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My Bright Abyss

DSCN4959As Earth Day recedes in our rear-view mirrors for another year, I remain impressed and troubled by the following statement by American poet Christian Wiman, in his new book My Bright Abyss (2013). And thanks to daughter Sarah, by the way, for bringing this remarkable volume to my attention:

“What is poetry’s role when the world is burning? Encroaching environmental disaster and the relentless wars around the world have had, it seems, a paralyzing, sterilizing effect on much American poetry. It is less the magnitude of the crises than our apparent immunity to them, this death on which we all thrive, that is spinning our best energies into esoteric language games, or complacent retreats into nostalgias of form or subject matter, or shrill denunciations of a culture whose privileges we are not ready to renounce—or, more accurately, do not even know how to renounce. There is some fury of clarity, some galvanizing combination of hope and lament, that is much needed now, but it sometimes seems that we—and I use the plural seriously, I don’t exempt myself—are anxiously waiting for the devastation to reach our very streets, as it one day will, it most certainly will” (p. 52).

The anxious paralysis of which he speaks is surely not confined to poets.

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Go Green, $ave Green

I’ve got a great new book to recommend to you, but first I have to set it up. Patience, please! Here we go. We know our planet is in peril. The growing human population of the earth, combined with the consumerist habits of this ever-increasing population, means that our current way of life is unsustainable. Either we change direction or we are all going over the cliff. This assessment, while not pretty, is beyond dispute among rational people.

Against this backdrop, Christians are finally beginning to pay attention.  More of us are thinking about the environment, and wondering whether we have an obligation to do something about its ominous degradation. This is indeed worth considering carefully. After all, Christianity is the world’s largest religion. The inferences we twenty-first century Christians draw from the wellsprings of our faith will have an enormous effect, constructive or destructive, on how the global environmental crisis will play out.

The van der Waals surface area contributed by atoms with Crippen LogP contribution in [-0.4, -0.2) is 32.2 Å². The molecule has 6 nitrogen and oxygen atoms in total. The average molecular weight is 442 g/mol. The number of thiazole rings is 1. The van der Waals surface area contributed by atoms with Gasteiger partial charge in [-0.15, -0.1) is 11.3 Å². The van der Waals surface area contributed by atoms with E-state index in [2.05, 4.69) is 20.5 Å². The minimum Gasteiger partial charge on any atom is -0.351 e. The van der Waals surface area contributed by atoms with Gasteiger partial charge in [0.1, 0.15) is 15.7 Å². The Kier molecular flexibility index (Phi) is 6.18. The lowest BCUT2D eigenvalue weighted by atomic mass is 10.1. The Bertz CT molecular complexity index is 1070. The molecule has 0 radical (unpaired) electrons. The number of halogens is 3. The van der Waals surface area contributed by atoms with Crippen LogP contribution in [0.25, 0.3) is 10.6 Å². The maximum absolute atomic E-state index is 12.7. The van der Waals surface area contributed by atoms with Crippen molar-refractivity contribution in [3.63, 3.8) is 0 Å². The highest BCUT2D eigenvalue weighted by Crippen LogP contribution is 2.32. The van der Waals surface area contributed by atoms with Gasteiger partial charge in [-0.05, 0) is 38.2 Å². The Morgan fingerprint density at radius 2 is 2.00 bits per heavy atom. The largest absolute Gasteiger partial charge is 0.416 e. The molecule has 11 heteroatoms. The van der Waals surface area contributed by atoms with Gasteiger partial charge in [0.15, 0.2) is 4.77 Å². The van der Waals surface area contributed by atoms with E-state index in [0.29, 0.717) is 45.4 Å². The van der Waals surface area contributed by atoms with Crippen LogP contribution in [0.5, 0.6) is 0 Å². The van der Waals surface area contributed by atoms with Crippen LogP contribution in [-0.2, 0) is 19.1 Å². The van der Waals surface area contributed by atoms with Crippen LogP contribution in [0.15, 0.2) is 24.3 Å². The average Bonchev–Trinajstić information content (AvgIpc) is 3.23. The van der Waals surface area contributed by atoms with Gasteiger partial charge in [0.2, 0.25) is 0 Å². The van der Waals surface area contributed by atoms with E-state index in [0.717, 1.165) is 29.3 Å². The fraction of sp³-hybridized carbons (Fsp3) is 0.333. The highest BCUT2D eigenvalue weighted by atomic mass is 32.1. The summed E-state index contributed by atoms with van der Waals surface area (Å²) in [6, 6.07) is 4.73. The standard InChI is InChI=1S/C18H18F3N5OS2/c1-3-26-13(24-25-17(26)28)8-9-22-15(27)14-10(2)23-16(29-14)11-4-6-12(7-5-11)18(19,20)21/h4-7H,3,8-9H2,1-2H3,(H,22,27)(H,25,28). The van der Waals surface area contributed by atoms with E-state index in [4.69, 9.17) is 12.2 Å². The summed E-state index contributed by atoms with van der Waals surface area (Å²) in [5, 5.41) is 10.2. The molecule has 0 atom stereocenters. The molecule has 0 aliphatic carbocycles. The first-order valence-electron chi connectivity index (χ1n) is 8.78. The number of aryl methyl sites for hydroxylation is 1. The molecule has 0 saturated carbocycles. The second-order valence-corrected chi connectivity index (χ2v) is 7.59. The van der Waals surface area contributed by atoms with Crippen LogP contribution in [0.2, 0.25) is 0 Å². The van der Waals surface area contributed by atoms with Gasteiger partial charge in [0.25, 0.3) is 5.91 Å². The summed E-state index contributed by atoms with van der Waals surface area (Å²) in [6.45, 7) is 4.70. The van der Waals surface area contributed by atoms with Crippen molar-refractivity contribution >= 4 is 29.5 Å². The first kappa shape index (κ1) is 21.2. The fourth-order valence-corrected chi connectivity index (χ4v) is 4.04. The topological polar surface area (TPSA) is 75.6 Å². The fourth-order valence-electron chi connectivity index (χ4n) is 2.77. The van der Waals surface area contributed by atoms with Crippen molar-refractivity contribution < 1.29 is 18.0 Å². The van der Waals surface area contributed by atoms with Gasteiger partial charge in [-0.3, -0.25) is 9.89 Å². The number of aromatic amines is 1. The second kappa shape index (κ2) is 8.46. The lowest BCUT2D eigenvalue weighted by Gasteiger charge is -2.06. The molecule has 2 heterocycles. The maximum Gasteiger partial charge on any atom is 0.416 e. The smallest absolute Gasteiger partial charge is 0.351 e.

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Sad for Alberta




Tar Sands


Alberta is just one of Canada’s ten provinces, but it has always held a special place in the national mythology. I am grateful that I was among the hundreds of thousands of Canadians who escaped from drab Toronto, and eventually found my way to this great province. That’s why I’m so sad about what’s happening there today. I am speaking, of course, of the moral and environmental disaster of the Alberta tar sands.

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Why the Keystone Pipeline Is a Bad Idea


The Keystone XL Pipeline is part of an ambitious plan to bring down from Alberta, Canada massive amounts of liquified tar to be refined into fuel to supply America’s appetite for energy. Like many Americans and Canadians, I am opposed to the Keystone Pipeline project. Like brushing your teeth with bleach, it is a bad idea.

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Can Institutional Cultures Change?


There’s a provocative article in the latest Atlantic (March 2012) on “Why Companies Fail.” The reason why corporate turnarounds are so difficult and rare, according to author Megan McArdle, is the stubborn persistence of dysfunctional corporate cultures. These cultures are the hardest things of all to change. She cites Detroit automaker GM as a case in point. It was bailed out by the government less than two years ago, and freed from most of its excessive overhead and liabilities. But its stock value has fallen by a third since then. The reason? GM still thinks and acts like GM. It is still the same old culture on the inside.

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Chinese Missions Conference Workshops


Movies today powerfully reflect and shape beliefs, attitudes and values on a global scale. By cultivating the art of watching and listening perceptively, Christians can better understand what people today are thinking and feeling. Contemporary movies also provide important evangelistic “points of contact”–non-threatening opportunities for stimulating conversations on matters of faith.

Movie Theology Workshop Handout